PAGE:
A lovely day! I felt like I really was on maternity leave (I think some people call it working from home, but it was like a vacation to me). I spent lunch walking around San Francisco as it hummed around me, getting distracted by shops and smoothies and fresh tortillas. And Tupaw hung out with me as the sun passed overhead and I worked on some Solve for X videos and some Makani Retrospectives. A good day, and a quiet one. Maybe one of the last quiet days for a while!
Sonogram at 37 weeks—a baby so big we can only see small snippets of it at a time (that’s normal! you can only see the whole thing when it’s really really tiny).
The Swenson family was proudly represented by myself and Jamie, my mom and my grandparents. We had a jolly time with each other in a very beautiful part of the world. I highly recommend northern Idaho!
In May we traveled to northern Idaho for my cousin Kayla’s wedding, which was lovely to see. It was more cowboy than our wedding was, including a real cowboy sitting on a swingset at the end—taking a conference call. I wonder if it was a call about cattle, or maybe sheep.
We’re getting a new housemate in early November! Last Friday we got to see an ultrasound and then Monday we got to hear his/her heartbeat. (We have decided not to find out whether it’s a boy or a girl, so we’ll all wait to find out once the little person makes earth contact.)
A note about what you’re hearing—at first the baby was a little further from the microphone the doctor was using, but then it shifted closer, and you can hear it a little better. Nice baby, so agreeable! Already behaves so well!
A little while ago Jamie and I participated in tiny way in an art project called The Possible. One of the first acts of the project was for a team of volunteers to hand-deliver a packet of lovely information (kind of zine-like) about the exhibit, which will be up at the Berkeley Museum of Arts for the next months.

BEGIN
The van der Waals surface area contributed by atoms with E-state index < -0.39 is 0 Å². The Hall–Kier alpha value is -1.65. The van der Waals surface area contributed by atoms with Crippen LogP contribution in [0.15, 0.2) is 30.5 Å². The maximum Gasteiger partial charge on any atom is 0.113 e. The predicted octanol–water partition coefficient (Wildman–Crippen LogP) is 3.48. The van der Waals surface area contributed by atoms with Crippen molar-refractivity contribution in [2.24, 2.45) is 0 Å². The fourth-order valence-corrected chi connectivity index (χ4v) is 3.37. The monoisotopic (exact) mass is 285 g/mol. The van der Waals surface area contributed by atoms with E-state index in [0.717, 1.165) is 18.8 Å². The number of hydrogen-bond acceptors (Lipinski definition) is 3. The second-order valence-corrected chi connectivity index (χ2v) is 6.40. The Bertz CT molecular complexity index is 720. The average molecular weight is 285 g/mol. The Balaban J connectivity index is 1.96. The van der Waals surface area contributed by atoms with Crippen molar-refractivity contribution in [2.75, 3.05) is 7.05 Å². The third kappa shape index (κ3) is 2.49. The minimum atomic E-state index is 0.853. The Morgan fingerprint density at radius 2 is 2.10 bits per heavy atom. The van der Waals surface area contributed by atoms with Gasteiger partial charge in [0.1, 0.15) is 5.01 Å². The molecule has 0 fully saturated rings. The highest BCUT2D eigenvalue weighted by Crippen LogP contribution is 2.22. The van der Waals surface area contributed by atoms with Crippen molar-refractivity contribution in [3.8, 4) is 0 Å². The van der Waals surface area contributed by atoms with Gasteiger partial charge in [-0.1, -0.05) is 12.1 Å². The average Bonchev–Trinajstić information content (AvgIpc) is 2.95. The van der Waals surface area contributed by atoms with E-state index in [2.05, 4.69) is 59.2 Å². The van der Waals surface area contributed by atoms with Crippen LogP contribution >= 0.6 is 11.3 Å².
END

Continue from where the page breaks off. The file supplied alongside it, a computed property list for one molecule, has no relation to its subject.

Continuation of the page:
On the face of it, the act of delivering these papers wasn’t very special—after all, people drop off junk on stoops all the time. But thinking of it as an intentional drop-off of art gave it a different, more deliberate sense of purpose and mystery, and even granted the whole afternoon a sense of exploratory wonder and significance. Suddenly, a happening as simple as a bird landing on my bike tire made us think, Yes! We’re in the right place today!
We knew that all over the Bay Area, there were others on bikes, on foot, in cars, going from house to house, peering at their piece of the map and marking things: Done! Done! Done!
At times, the view from strange neighborhoods in our own city seemed to be the reward for biking our packets over the high hills.
We saw many different front doors and stoops, which made us consider—what connects all these people and houses together?
This was my favorite stoop. Yellow door! Light! Ferns!
This was the most dicey delivery—to an apartment—we relied upon the kindness of every neighbor to get the packet to the addressee. In a way, that made it the most fun delivery.
My favorite house number.
Finally, we reached the end of our route, and we found the sea.
A few pages from my Great-Grandma Elita’s (carefully captioned) photo album, which we saw last weekend during a short visit to Grandma Marilyn. Turns out my wedding ring came from the lovely bespectacled woman on the right. I can’t imagine a jollier and more mischievous looking lady to have the privilege of sharing a ring with!
Here was the reason we brought the book out in the first place. As I photograph the exploits of a team of engineers building lightweight gliders I sometimes enjoy contemplating the fact that my Great-Grandfather, Herb Keeler, used to build gliders himself. It’s a good feeling to connect with people across time, even if they didn’t know they were smiling at me when the photo was taken.
Jetta ad.Mixed obsidian rocks. Obsidian (the placard says) is a young rock, geologically speaking. Turns out it shifts into a bumpy, foamy kind of rock over time and exposure to the elements, soo if it’s glassy—it’s newish. Closeup of a breadcrust type volcanic rock.